OSU research on cancer treatment brings new results

Dr. Christiane Löhr (left) and Dr. Siva Kolluri prepare for cell culture work in the Kolluri Laboratory in the Agriculture and Life Sciences Building on April 12, 2024.
Dr. Christiane Löhr (left) and Dr. Siva Kolluri prepare for cell culture work in the Kolluri Laboratory in the Agriculture and Life Sciences Building on April 12, 2024.
Taylor Cockrell

Editor’s Note: In the original version of this story, the Carlson College of Veterinary Medicine was incorrect. The title has now been corrected.

A team of researchers, graduate students and more in the Oregon State University Carlson College of Veterinary Medicine have been working for years on a new cancer treatment.

Recently, the team may have reached an outcome that offers new treatment for patients, one that protects healthy cells from dying during cancer treatment.

“The excitement around (this) is the promise this approach may hold for patients who experienced cancer that has no resistance to treatment,” said Christiane Loehr, professor in the department of biomedical sciences in the College of Veterinary Medicine.

Loehr has been working on this research extensively, is a veterinarian, a trained anatomic pathologist and works at the Oregon Veterinary Diagnostic Laboratory.

To begin, the team took human cancer cells and placed them into a petri dish to isolate the cells, then placed the same cells into a host mouse. There, they studied the same principles within the mouse.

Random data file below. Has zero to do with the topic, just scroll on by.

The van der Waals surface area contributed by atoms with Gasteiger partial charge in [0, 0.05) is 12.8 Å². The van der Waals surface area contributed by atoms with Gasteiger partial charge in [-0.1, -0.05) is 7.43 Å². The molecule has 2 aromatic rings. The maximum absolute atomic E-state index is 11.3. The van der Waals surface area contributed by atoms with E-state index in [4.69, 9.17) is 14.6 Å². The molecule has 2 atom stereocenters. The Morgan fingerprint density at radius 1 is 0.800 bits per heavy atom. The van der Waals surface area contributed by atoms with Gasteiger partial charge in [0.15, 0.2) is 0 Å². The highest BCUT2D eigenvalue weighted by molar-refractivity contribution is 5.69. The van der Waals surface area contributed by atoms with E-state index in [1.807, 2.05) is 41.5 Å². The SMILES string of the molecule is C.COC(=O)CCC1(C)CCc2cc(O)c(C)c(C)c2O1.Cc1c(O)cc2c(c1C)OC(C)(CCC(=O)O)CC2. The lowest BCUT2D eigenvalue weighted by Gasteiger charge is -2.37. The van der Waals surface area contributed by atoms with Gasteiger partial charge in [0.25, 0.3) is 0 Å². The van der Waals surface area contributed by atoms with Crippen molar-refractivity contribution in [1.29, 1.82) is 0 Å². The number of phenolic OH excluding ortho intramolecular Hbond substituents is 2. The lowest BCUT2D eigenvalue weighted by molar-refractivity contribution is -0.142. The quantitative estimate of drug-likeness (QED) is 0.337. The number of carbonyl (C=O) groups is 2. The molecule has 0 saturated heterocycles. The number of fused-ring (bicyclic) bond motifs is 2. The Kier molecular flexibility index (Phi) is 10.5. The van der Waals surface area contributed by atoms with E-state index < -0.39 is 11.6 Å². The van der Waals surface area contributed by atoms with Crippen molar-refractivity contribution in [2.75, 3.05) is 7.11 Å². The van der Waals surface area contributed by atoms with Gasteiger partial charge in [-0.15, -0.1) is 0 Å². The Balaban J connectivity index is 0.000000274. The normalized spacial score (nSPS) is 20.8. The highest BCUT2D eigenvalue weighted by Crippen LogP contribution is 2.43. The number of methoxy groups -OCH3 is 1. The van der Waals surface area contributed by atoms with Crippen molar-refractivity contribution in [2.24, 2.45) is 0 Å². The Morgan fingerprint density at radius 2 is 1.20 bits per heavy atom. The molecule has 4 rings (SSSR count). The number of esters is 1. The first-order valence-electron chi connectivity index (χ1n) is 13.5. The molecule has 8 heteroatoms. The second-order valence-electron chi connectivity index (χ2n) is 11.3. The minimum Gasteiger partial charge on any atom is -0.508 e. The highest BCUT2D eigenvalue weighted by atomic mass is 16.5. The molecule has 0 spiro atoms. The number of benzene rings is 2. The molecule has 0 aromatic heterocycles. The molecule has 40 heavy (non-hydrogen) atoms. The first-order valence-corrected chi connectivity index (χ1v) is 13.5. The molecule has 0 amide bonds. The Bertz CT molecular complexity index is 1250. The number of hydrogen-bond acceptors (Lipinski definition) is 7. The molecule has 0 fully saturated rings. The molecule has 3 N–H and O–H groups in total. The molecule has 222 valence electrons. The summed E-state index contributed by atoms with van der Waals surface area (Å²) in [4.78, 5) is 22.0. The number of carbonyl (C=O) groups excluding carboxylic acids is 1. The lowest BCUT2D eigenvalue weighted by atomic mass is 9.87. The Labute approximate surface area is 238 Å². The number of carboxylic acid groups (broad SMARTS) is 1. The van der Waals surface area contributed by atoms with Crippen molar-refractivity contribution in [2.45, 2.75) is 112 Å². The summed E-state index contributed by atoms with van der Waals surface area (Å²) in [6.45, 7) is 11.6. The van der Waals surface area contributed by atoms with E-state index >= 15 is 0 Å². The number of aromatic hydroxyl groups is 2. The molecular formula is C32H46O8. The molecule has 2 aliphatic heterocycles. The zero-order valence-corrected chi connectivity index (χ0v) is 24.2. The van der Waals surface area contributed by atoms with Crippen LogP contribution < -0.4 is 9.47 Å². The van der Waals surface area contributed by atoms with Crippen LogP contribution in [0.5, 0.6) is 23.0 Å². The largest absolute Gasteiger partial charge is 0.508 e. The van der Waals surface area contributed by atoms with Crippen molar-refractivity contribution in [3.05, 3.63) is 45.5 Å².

They used the mouse to study the growing human cells and then the effects of what they found.

“What I find particularly exciting about this particular project is that it actually works in an animal model of the disease that has been studied, which is not always the case,” Loehr said.

According to Loehr, many times cancer patients will have developed resistance to treatment or their treatment can cause a new “subset” of cancer cells, but this treatment may be able to kill those cells, even if resistant to other treatments.

“So many times our normal cells (and) under constant stress,” Kumar Siva Kolluri, professor in the OSU College of Agricultural Sciences said.  “So it means you need to have some (cells) that protect the normal cells from all kinds of insults.”

Kolluri described how our proteins are protective of our cells and cancer cells are no different.

“You try to just neutralize the protective function of the protein,” Kolluri said. “If the protection is no longer there, then the cancer cells become susceptible.”

Kolluri emphasized how much support they have received from the university and beyond. They are looking forward to teaching and training more students within this research and their fields. Loehr spoke on how many training opportunities students have gotten during this time.

While Loehr and Kolluri couldn’t recall the exact time this research started, they both emphasized it has been a long time coming and has been a huge collaboration on several ends. While much of the research was done by OSU faculty and certain students, when they needed expertise and specialized pieces, they were able to get that help outside of OSU.

“There is no magic bullet that suddenly you have an idea internally that works,” Kolluri said. “You have to keep trying and figuring out a lot of closed doors, before you find something that works.”

Both research papers can be found here and here.

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